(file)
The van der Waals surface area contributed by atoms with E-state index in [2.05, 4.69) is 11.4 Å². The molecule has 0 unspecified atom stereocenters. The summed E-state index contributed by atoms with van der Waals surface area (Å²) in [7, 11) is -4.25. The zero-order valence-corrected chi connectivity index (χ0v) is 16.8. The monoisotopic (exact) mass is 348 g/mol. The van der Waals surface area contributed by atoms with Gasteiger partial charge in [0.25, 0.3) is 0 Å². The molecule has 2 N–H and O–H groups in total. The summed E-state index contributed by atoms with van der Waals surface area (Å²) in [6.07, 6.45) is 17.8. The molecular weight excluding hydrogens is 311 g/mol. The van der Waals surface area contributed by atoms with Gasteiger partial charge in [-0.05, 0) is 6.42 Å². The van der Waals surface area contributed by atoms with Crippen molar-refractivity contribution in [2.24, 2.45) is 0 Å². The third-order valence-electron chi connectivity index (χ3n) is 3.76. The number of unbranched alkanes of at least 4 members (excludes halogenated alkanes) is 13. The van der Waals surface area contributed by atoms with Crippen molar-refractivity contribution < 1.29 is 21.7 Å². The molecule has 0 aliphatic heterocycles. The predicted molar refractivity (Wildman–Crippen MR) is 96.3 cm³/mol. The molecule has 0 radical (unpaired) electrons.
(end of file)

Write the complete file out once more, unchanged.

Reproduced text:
The van der Waals surface area contributed by atoms with E-state index in [2.05, 4.69) is 11.4 Å². The molecule has 0 unspecified atom stereocenters. The summed E-state index contributed by atoms with van der Waals surface area (Å²) in [7, 11) is -4.25. The zero-order valence-corrected chi connectivity index (χ0v) is 16.8. The monoisotopic (exact) mass is 348 g/mol. The van der Waals surface area contributed by atoms with Gasteiger partial charge in [0.25, 0.3) is 0 Å². The molecule has 2 N–H and O–H groups in total. The summed E-state index contributed by atoms with van der Waals surface area (Å²) in [6.07, 6.45) is 17.8. The molecular weight excluding hydrogens is 311 g/mol. The van der Waals surface area contributed by atoms with Gasteiger partial charge in [-0.05, 0) is 6.42 Å². The van der Waals surface area contributed by atoms with Crippen molar-refractivity contribution in [2.24, 2.45) is 0 Å². The third-order valence-electron chi connectivity index (χ3n) is 3.76. The number of unbranched alkanes of at least 4 members (excludes halogenated alkanes) is 13. The van der Waals surface area contributed by atoms with Crippen molar-refractivity contribution < 1.29 is 21.7 Å². The molecule has 0 aliphatic heterocycles. The predicted molar refractivity (Wildman–Crippen MR) is 96.3 cm³/mol. The molecule has 0 radical (unpaired) electrons.